You want to teach mathematics to students in the middle grades—but are you ready? Early adolescents have very unique characteristics that you need to be aware of and can capitalize on to facilitate productive lessons. Your students will be innately curious, enjoy active learning experiences, and prefer social learning over passive learning activities (Kellough & Kellough, 2008). They will experience swift physical, intellectual and social-emotional developmental changes. They enjoy humor and are keenly interested in authentic problems. They need to see how academic exercises can be applied to their lives (Kellough & Kellough, 2008).
Here are 6 tips for teaching mathematics in the middle grades that capitalize on middle school students’ characteristics.
1. Enthusiasm is contagious.
Plan lessons you can be enthusiastic about. Smile often. Use humor (limit sarcasm). Minor behavioral infractions can be made into mountains or, with a little humor, de-escalated into non-issues. On days when you are a little down, fake enthusiasm. Through your actions, expressions and posture let your students sense that you truly enjoy doing mathematics with them. Soon they will enjoy it too!
2. Be current on research.
Opportunities abound to keep current on the latest research. Take advantage of workshops on current methods for teaching mathematics to middle school students. The National Council of Teachers of Mathematics (NCTM) has conferences throughout the year as well as publications aimed specifically at teaching mathematics in middle grades. The Association for Middle Level Education (AMLE) is another excellent organization. Their report, This We Believe: Keys to Educating Adolescents (2010), is a valuable primer to help getting to know what to expect from your students. Another very useful tool, The Lesson Planning Handbook for Grades 6-8 (2019), is co-published by NCTM and AMLE. This book fuses techniques and methods for teaching mathematics to middle school students based on their characteristics. The more you know, the more confidence you build in yourself to meet the challenges of working with middle grades students each day.
3. Plan social lessons.
Middle school students are very social. Take advantage of this by planning lessons where students work in groups or pairs. Promote classroom discourse by planning your questions in advance to spark mathematical conversations/debates. Let students present their findings/solutions/answers to problems and encourage classmates to ask questions of one another. Use prompts such as, “[Gregory], what do you think of [Sonia’s] solution? Does her answer make sense to you”?
4. Make the mathematics relevant.
Your students are innately curious and want to see the relevance of the mathematics to their lives. Pull topics from current affairs (national, local and school level) that involve mathematics. One example is comparing the amount in spending categories in budgets of different countries by calculating the proportion of each category to the whole budget. How does proportional reasoning change how you look at the raw numbers in the budgets?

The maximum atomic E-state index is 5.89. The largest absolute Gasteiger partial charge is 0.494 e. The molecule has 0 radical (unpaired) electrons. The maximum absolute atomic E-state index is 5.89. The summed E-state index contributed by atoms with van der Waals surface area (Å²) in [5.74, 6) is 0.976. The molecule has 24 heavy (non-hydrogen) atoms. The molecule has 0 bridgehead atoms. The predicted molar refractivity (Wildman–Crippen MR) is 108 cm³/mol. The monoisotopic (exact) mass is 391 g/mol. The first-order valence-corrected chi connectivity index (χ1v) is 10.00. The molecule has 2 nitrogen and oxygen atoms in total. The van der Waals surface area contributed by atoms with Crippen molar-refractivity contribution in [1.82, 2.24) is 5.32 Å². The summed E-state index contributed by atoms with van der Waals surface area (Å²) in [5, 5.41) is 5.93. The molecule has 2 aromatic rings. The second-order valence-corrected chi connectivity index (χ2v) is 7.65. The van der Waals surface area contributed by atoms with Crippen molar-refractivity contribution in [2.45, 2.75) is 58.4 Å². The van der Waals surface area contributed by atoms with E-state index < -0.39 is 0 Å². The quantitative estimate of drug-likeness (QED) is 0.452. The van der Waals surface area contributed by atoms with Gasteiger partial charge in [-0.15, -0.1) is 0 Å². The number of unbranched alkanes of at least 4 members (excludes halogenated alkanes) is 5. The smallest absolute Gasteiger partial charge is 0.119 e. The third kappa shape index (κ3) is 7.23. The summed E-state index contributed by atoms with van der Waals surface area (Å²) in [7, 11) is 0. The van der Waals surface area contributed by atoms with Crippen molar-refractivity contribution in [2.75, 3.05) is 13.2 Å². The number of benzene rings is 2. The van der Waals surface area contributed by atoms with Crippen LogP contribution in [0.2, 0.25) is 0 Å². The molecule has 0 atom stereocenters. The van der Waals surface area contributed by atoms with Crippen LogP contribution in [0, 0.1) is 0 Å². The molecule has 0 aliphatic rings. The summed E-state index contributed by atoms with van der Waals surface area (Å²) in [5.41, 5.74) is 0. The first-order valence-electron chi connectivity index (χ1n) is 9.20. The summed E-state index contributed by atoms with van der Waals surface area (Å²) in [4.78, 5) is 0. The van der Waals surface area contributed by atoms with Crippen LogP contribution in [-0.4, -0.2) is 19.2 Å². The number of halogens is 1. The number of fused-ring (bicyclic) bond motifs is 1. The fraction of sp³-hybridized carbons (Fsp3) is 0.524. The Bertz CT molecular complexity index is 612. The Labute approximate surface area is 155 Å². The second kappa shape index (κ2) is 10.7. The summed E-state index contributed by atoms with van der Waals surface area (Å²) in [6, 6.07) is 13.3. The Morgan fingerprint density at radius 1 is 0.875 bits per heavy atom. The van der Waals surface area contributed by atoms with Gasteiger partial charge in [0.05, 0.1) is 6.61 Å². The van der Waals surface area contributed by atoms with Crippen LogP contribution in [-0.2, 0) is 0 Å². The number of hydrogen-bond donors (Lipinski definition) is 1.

5. Challenge everyone.
Use tasks that have multiple entry points. Find tasks that all students can solve or attempt to solve at some level. Some students may be more efficient and solve it abstractly while others will draw pictures and diagrams to justify their work.
6. Use time efficiently.
Be prepared for those extra minutes when a lesson ends early or some students complete a task before others. Keep your students focused on mathematics from bell to bell. Whether your classes are 45-55 minutes in length or you are on a block schedule, this is the only time your students have you. Keep them engaged. Have math puzzles and games available for the times when you are aiding a child one on one and others need to work independently. Be sure your students know that when they complete a task they have options for using their time wisely such as a non-routine bulletin board problem, a computer program, etc. Be sure you have planned a useful closure activity. In The Lesson Planning Handbook for Grades 6-8 (2019) there are many suggestions for closure activities that will add reflection/formative assessment to complete your lessons.
These tips will help you get off to a good start whether you are new to middle school mathematics or a seasoned pro!
Kellough, R. & Kellough, N. (2008), Teaching Young Adolescents: A guide to methods and resources for middle school teaching, (5th ed.) New York, NY: Pearson.
This We Believe: Keys to Educating Young Adolescents. A position paper of the Association of Middle Level Educators. http://www.amle.org/AboutAMLE/ThisWeBelieve/tabid/121/Default.aspx
Williams, L., Korbett, B., and Harbin-Miles, R. The Mathematics Lesson-Planning Handbook, Grades 6–8: Your Blueprint for Building Cohesive Lesson (2019), Thousand Oaks, CA: Corwin Press.